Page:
The City Agreed In Court To Let A Doctor Do First-trimester Abortions. The Issue Of Second-trimester Abortions Is Pending
By Dan Tracy of The Sentinel Staff
After fighting with a Maryland doctor for nearly five months, Orlando officials agreed in federal court Thursday to allow him to perform first-trimester abortions in a building near downtown.
Still to be decided is whether Dr. James Pendergraft can terminate second-trimester pregnancies at his practice, which will open at 1103 Lucerne Terrace, a half-mile south of City Hall.
The Orlando Women’s Clinic should open within 10 days, said Pendergraft’s attorney, Jacob Rose. “Dr. Pendergraft is starving,” Rose said.
Pendergraft, a 38-year-old obstetrician and gynecologist, still is seeking nearly $1 million in damages from the city for lost wages and expenses.
U.S. District Judge Patricia Fawsett is expected to rule within two weeks on whether Orlando owes money to Pendergraft and on the type of abortions he can perform.
The decision likely will hinge on how much time Fawsett thinks a woman must remain in a doctor’s care after undergoing a second-trimester abortion.
The city contends a physician must monitor a woman for 90 minutes or more; Pendergraft says about 50 minutes. Women who have abortions during the first trimester, the city and Pendergraft agree, need less than an hour with a doctor. That’s why the city is now agreeing to allow him to perform first-trimester abortions.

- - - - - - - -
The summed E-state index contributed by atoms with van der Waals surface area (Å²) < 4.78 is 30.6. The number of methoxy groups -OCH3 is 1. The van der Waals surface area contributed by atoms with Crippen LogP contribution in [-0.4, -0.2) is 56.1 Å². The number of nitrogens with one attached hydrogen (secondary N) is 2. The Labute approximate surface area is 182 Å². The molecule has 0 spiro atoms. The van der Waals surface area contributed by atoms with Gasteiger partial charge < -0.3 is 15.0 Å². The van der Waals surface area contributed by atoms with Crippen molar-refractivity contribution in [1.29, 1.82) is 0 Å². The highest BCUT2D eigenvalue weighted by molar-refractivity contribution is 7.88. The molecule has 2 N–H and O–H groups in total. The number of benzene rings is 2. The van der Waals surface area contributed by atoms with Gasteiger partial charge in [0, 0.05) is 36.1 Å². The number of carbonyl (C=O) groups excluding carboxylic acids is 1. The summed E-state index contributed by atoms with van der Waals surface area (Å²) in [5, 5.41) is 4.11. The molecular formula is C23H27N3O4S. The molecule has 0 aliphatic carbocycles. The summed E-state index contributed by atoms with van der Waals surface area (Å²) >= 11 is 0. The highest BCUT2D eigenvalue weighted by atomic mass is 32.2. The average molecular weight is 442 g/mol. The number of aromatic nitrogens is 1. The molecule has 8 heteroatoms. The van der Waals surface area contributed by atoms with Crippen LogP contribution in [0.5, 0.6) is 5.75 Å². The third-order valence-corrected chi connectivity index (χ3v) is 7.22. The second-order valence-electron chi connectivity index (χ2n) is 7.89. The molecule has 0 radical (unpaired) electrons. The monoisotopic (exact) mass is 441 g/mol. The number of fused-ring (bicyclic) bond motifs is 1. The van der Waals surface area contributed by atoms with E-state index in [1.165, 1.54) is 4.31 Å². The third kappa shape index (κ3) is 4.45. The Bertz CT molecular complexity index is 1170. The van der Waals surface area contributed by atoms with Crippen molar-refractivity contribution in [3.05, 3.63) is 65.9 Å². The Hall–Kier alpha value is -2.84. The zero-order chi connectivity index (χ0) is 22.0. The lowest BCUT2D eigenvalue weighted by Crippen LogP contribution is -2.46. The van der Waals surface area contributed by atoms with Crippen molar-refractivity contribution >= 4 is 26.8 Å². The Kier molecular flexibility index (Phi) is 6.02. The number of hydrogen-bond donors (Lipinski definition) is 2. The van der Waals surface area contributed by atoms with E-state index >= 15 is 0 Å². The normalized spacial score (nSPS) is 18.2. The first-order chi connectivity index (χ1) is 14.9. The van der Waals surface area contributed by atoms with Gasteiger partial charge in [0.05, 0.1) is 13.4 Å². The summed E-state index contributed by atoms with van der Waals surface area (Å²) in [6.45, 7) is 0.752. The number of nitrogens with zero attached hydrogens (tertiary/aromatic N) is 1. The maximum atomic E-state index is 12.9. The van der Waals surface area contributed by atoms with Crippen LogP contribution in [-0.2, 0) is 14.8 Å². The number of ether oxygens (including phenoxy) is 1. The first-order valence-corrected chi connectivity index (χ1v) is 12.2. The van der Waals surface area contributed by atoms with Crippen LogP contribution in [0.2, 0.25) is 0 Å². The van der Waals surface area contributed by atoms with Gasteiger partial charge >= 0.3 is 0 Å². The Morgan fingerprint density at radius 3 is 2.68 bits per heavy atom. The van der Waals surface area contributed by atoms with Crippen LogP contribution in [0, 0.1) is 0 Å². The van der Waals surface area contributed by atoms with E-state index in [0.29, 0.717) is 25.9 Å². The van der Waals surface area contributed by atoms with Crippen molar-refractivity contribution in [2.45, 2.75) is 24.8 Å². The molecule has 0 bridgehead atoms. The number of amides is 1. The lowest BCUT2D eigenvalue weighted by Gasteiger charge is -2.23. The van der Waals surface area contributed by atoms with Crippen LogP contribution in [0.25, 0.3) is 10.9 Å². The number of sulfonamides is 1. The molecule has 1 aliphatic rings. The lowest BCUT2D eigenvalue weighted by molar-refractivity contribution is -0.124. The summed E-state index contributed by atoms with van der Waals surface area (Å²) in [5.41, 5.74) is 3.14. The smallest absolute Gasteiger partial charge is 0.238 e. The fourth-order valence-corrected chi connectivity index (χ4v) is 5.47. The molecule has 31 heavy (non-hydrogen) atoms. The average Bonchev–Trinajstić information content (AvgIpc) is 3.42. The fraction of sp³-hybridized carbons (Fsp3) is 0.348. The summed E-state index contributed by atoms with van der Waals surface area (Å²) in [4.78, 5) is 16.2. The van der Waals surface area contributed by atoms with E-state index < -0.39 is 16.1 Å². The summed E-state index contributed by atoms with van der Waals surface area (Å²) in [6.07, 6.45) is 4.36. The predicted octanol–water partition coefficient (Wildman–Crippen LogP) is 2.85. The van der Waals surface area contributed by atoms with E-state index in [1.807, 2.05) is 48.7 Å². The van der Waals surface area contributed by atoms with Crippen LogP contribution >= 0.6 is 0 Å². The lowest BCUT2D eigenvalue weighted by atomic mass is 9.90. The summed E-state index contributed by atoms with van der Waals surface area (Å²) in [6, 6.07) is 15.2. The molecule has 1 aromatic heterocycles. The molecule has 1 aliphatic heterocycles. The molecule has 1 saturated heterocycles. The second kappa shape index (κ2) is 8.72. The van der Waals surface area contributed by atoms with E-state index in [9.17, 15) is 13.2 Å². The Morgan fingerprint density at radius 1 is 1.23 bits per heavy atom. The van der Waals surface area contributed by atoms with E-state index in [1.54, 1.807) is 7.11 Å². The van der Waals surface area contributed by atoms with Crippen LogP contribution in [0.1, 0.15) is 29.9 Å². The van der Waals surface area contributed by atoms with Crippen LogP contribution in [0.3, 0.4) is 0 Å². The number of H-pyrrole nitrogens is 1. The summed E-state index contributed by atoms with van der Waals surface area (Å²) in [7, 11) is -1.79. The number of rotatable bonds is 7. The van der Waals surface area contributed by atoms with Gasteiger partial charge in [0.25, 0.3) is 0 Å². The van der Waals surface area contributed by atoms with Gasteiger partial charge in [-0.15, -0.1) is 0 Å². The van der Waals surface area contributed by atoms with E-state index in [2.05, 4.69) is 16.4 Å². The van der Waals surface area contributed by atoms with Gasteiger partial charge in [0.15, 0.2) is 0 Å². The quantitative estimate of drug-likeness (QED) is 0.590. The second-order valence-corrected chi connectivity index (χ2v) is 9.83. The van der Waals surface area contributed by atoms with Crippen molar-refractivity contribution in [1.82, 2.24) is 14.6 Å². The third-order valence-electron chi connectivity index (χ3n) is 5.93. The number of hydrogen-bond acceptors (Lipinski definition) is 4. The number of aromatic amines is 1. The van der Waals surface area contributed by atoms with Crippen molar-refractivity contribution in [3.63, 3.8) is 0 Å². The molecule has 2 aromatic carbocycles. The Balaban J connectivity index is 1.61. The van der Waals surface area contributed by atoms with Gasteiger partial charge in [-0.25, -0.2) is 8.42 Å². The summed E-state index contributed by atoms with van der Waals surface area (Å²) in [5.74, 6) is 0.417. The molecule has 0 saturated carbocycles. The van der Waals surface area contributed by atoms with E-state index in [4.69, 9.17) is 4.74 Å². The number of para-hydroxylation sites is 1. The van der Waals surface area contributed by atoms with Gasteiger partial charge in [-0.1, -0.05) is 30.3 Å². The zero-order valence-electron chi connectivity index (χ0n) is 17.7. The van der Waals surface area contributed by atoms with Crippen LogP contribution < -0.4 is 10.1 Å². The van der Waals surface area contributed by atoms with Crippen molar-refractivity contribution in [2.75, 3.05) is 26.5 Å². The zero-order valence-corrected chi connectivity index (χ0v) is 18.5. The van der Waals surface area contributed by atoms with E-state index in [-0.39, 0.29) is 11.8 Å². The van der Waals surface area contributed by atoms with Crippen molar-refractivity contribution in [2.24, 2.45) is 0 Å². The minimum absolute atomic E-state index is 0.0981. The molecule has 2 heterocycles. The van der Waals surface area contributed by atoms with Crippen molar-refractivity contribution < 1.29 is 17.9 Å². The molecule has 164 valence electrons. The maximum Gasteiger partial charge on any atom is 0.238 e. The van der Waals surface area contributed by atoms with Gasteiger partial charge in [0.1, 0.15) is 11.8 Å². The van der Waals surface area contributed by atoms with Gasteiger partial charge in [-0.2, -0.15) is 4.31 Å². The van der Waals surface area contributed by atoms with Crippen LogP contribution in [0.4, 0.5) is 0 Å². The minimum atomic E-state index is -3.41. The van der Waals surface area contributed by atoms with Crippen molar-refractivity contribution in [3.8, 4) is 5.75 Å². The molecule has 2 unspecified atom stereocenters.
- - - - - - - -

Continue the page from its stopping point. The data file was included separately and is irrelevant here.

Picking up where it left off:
The recovery time is crucial because city rules say a medical “clinic” offers procedures where patients might require several hours of recovery, as opposed to a doctor’s “office,” where clients leave within 60 minutes.
Pendergraft intends to practice in a building he purchased for $250,000 in an area zoned only for offices and residences.
After reviewing his request last fall, city officials decided Pendergraft would be running a clinic. That meant he had to have what’s called a conditional-use permit to open.
The city refused to issue Pendergraft the license after property owners on Lucerne Terrace complained, saying an abortion practice would attract protesters and ruin real-estate values on their street.
Pendergraft responded by filing suit in federal court in Orlando, seeking monetary damages and the right to open. He said he has been losing $35,000 a week.
Fawsett held a preliminary hearing in January but did not rule because she wanted additional information from Pendergraft and the city.
Also in January, Pendergraft pleaded his case before a hearing officer hired by the city for $85 an hour to mediate disputes. Attorney David Coffey of Gainesville eventually sided with Pendergraft, saying he should be allowed to open.
In a written statement, Coffey said Pendergraft would be operating an “office” and that both first- and second-trimester abortions called for recovery times of less than an hour.
On Monday the City Council rejected Coffey’s recommendation and refused to issue a license to Pendergraft, saying he would be running a clinic.